Tuesday, October 7, 2014

Voter Suppression message is this: Why vote, what difference does it make and why let dumb people have a say?

As Republicans continue to complicate the voting process in each succeeding year they’re in power, perhaps someday we’ll just say, the hell with it. That’s the hope, as you see below.

Let’s face it, the right to vote is slipping away. Republicans have used their activist conservative courts to legitimize right wing extremism that claims that voter fraud exists, even without any proof. It plays very well with the natural conservative fear that somebody’s taking something away from them-like their vote.

With voter ID come’s a regulatory mess of convoluted hours, days and requirements to register and vote. And oddly, with the courts approval, nothing is too inconvenient anymore either.  

Again, the idea is to make voting a troublesome and an almost unnecessary act that in the big picture isn't worth the effort. “Maybe not this time” we'll say, due to that 20 minute drive to the other side of town where we’ll wait in a 3 hour line.

National Review loser and correspondent Kevin Williamson expresses what GOP politicians are suggesting all the time, and what we’re seeing in conservative tweets and Facebook sites as well.
If you would like to be filled with despair for the prospects of democracy, spend a few minutes attempting to decipher the psephological musings of Lena Dunham, the distinctly unappealing actress commissioned by Planned Parenthood to share with her presumably illiterate following “5 Reasons Why I Vote (and You Should, Too).” That’s 21st-century U.S. politics in miniature: a half-assed listicle penned by a half-bright celebrity and published by a gang of abortion profiteers.

Miss Dunham, reflecting celebrity culture at large, makes a fetish of voting, and it is easy to see why: Voting is the most shallow gesture of citizenship there is, the issuance of a demand — a statement that “this is how the world should be,” as Miss Dunham puts it — imposing nothing in the way of reciprocal responsibility. Power without responsibility. 

As a procedure for sorting out complex policy issues, voting is of distinctly limited value: If you wanted to know whether the compressive strength of a particular material were sufficient to support a bridge over Interstate 20, you would not go about solving that problem by bundling that question with 10,000 other equally precise and complex but largely unrelated questions ... to the least-informed few million people you could identify ... That would be a bad way to build a bridge — a homicidal way, in fact — and though it is a necessary instrument of accountability in a democratic republic, voting properly plays a very limited role.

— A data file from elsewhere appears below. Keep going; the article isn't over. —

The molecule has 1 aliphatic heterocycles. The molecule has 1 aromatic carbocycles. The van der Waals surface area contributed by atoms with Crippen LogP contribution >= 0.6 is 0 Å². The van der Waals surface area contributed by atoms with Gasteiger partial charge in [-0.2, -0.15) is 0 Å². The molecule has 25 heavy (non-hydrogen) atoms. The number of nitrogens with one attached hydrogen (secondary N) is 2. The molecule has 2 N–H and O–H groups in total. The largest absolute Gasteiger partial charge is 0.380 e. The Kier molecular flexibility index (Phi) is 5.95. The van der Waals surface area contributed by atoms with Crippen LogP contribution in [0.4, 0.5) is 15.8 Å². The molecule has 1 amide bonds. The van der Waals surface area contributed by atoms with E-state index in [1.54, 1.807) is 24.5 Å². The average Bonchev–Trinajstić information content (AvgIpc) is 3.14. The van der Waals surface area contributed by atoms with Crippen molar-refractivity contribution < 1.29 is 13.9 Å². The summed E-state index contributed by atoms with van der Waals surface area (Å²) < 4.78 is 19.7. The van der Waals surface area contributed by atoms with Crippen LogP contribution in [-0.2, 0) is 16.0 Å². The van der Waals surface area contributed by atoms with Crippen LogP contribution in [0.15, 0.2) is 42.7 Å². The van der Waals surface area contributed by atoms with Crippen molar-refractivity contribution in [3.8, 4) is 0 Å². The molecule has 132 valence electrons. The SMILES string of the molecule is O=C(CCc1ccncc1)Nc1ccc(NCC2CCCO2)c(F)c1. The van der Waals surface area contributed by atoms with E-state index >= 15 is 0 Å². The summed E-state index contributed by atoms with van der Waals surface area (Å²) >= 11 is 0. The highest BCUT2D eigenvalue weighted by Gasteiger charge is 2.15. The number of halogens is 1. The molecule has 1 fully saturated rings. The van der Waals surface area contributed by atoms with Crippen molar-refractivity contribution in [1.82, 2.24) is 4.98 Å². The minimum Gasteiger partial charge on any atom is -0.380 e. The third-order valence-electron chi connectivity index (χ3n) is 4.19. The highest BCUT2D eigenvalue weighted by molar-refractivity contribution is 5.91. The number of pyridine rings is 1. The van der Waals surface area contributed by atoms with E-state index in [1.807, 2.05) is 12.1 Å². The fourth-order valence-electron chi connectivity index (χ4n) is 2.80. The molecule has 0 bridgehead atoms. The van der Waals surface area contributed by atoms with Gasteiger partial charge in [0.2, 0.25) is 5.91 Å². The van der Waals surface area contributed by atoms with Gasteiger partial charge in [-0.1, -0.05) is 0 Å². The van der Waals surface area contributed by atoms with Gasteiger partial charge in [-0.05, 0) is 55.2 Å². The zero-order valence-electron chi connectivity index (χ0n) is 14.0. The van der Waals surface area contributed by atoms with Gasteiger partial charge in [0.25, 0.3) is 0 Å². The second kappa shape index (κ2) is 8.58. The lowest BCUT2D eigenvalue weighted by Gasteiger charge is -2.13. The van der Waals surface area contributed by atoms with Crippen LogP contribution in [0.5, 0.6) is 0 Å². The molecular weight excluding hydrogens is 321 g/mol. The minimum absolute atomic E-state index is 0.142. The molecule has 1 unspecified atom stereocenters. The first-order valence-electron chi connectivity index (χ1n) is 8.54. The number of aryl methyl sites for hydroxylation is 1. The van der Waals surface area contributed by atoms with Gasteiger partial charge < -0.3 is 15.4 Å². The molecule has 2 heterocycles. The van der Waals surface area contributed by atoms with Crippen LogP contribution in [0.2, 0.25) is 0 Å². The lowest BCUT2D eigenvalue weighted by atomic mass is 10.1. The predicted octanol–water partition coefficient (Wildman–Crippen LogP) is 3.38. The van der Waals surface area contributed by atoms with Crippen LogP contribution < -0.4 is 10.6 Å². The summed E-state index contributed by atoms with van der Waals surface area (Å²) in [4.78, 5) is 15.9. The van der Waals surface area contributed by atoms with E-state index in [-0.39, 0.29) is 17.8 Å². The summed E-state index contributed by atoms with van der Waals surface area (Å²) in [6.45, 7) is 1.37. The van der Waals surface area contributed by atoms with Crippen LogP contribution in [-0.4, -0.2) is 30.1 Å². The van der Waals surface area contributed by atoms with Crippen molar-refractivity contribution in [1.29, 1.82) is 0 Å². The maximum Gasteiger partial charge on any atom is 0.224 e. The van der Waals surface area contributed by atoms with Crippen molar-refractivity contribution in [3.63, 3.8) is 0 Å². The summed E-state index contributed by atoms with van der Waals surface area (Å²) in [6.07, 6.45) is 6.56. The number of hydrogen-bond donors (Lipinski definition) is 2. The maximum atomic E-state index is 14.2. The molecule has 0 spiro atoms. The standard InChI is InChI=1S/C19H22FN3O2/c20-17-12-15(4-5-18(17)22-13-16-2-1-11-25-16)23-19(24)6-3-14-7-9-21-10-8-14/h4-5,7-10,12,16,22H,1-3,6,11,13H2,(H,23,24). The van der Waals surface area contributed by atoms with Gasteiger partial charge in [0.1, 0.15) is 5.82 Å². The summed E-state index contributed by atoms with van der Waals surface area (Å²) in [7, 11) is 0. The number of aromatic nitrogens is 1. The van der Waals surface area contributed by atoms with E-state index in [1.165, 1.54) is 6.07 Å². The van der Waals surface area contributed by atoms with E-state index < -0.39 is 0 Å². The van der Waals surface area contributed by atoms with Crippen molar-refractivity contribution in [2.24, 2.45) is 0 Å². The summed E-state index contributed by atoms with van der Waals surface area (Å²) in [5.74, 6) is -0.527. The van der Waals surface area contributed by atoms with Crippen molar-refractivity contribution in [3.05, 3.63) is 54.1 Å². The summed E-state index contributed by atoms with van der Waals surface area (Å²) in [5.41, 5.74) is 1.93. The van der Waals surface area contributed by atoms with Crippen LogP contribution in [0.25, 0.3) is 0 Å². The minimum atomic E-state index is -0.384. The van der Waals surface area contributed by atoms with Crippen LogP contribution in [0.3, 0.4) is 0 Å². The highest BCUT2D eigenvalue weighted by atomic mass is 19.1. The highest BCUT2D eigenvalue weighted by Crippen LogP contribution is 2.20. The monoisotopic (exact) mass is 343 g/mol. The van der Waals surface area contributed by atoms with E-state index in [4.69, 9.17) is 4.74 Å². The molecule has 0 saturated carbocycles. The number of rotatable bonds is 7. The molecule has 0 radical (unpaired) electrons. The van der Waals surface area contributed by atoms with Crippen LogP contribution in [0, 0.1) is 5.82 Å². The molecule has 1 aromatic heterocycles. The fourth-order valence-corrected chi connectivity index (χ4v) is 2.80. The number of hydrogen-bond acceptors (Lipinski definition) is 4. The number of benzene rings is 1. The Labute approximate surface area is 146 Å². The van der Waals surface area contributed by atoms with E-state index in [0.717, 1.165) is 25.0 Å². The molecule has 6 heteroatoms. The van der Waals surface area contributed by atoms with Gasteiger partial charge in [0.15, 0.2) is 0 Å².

For instance, we have a Bill of Rights, which could with equal accuracy be called the List of Stuff You Idiots Can’t Be Trusted To Vote On.

But for Miss Dunham et al., this isn’t a question of citizenship — it’s a therapeutic matter. Voting, she promises, will offer “a sense of accomplishment,” knowledge that one has done the right thing, even “joy.” But checking a box is the most trivial accomplishment imaginable; having done so is no guarantee that one has done the right thing, inasmuch as voters routinely make bad decisions for evil reasons.

She writes: “The crazy and depressing truth is that there are people running for office right now who could actually affect your life. PARTICULARLY your sex life. PARTICULARLY if you’re a woman. Yup.” The very conservative editors of this magazine are in fact trying to make it easier for them to do so with over-the-counter birth control … so allow me to pass along the message: We really, truly, sincerely do not wish to be involved in your sex life.
Yup, and that must mean conservative men don’t want to be involved in their own sex life or use birth control. But just be clear...
I would like to suggest, as gently as I can, that if you are voting as an act of self-gratification, if you do not understand the role that voting in fact plays in a constitutional republic, and if you need Lena Dunham to tell you why and how you should be voting — you should not vote. If you get your politics from actors and your news from television comedians — you should not vote. There’s no shame in it, your vote is statistically unlikely to affect the outcome of an election. 
Pretty easy message to understand. Who cares about voter suppression, since we "should not vote" anyway.

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